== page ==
The election of Prime Minister Narendra Modi was met with mixed feelings in Pakistan. A controversy erupted over whether Prime Minister Nawaz Sharif should attend Modi’s swearing-in ceremony in Delhi.
But Sharif over-ruled objections from the army high command and flew in to Delhi to attend the event. Since then, the army has been unhappy with, what it privately calls, Sharif’s pro-India tilt.
There were expectations in Pakistan that the Modi government would continue with its anti-Pakistan rhetoric but that did not happen. "Instead, what we have seen is that the Modi government has been measured in its policies and statements on Pakistan," says Talat Masood, a foreign policy expert. But there is a feeling, he added, that the Modi government was waiting and watching. "Things may go from bad to worse soon," Masood cautioned.
For his part, Sharif announced a series of goodwill gestures to create an atmosphere for talks between the two countries. He announced the release of 151 Indian fishermen jailed in Pakistan and for the first time in several years, allowed the release of boats captured along with the fishermen.
But on many issues the Sharif government’s hands remain tied. For example, despite the initial progress on the trial of the seven accused in the Mumbai attacks, there is a delay caused by a number of reasons. Clearly, the military is reluctant to move ahead with the trial without any reciprocal measure from India.
"The military continues to keep a check on the elected government when it comes to bilateral relations with India," says a foreign policy analyst. The current political crisis in the country, he says, has its roots in a number of issues which include the reluctance of Sharif to let the military be the sole arbiter of Pakistan’s policy on relations with India.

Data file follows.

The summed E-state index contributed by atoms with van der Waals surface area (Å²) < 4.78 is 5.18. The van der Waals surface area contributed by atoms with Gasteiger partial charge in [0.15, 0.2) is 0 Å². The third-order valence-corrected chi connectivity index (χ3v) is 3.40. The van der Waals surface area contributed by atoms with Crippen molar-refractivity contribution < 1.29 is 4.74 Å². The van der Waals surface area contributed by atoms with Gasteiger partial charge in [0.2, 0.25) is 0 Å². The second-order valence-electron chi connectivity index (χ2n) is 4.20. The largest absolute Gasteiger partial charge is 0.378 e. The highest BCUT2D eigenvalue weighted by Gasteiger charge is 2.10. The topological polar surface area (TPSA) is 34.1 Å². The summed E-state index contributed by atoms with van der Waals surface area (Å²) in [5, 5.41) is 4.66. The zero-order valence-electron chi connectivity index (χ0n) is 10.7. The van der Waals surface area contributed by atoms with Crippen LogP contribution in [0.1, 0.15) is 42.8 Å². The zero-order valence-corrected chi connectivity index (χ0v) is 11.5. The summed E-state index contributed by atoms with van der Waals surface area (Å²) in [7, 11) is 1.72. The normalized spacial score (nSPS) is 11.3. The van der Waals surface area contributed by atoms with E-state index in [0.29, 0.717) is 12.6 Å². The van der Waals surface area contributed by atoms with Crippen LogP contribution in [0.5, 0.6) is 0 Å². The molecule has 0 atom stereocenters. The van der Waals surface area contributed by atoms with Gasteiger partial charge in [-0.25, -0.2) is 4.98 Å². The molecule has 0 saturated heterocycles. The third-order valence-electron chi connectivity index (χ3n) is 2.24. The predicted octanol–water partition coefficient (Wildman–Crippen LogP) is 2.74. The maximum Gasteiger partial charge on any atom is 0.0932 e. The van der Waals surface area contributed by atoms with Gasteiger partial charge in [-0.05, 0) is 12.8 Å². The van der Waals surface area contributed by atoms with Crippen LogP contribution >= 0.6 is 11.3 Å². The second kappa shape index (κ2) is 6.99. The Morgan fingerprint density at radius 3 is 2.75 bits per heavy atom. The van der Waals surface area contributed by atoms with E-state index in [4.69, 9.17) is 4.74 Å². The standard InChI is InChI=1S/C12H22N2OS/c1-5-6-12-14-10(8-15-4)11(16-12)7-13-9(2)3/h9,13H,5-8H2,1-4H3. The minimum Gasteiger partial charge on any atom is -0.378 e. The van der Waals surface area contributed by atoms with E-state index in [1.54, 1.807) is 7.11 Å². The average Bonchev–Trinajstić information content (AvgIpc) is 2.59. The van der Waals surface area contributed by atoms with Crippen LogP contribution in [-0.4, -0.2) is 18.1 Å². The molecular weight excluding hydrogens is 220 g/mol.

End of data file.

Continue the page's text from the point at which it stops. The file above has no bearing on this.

Sharif is keen to move ahead on a number of issues including trade. But his advisers say that the Indian side is not keen to move ahead without a commitment from Pakistan on terrorism. The Indian side wants more guarantees from Pakistan that it is serious prevent infiltration by terrorists into India.
On the ground, among ordinary citizens, there is renewed hope and expectation. Muhammad Sajid, a resident of Karachi, says that he hopes things will improve between the two countries. "Our interest in India is to be allowed to travel freely with least hindrance. In the 70’s and 80’s it was easier to get an Indian visa and travel. Now things are very difficult," he said. Sajid says that that were expectations with a BJP government in India and a PML-N government in Pakistan, "a lot of progress could be made on travel issues as well as trade."
Sajid also talked about how he hoped to see more Indian goods in Pakistani markets. "We get Indian brands but they are all made in UAE," he said. Other than that, a lot of Indian products are smuggled into the country. "We need to trade more with India as China has destroyed our market and flooded it with cheap products. So the argument that Indian products will affect the local industry does not hold true anymore."
But major irritants continue to dog the bilateral relationship. The public statements of JuD leader Hafiz Saeed and its continued visible presence during relief work in disaster zones fly in the face of Sharif’s India engagement policy. "The JuD is controlled by the army and Sharif has tried several times to put Hafiz Saeed behind bars but has been unable to do so," says analyst Ayesha Siddiqa.
So despite Modi’s new beginning, in Pakistan the mood remains the same as the elected civilian government battles with the army and the establishment to get concessions in issues within the country as well as its relations with its neighbours and other important countries like the US.
Imtiaz Ahmad is a Pakistan-based journalist
The views expressed by the author are personal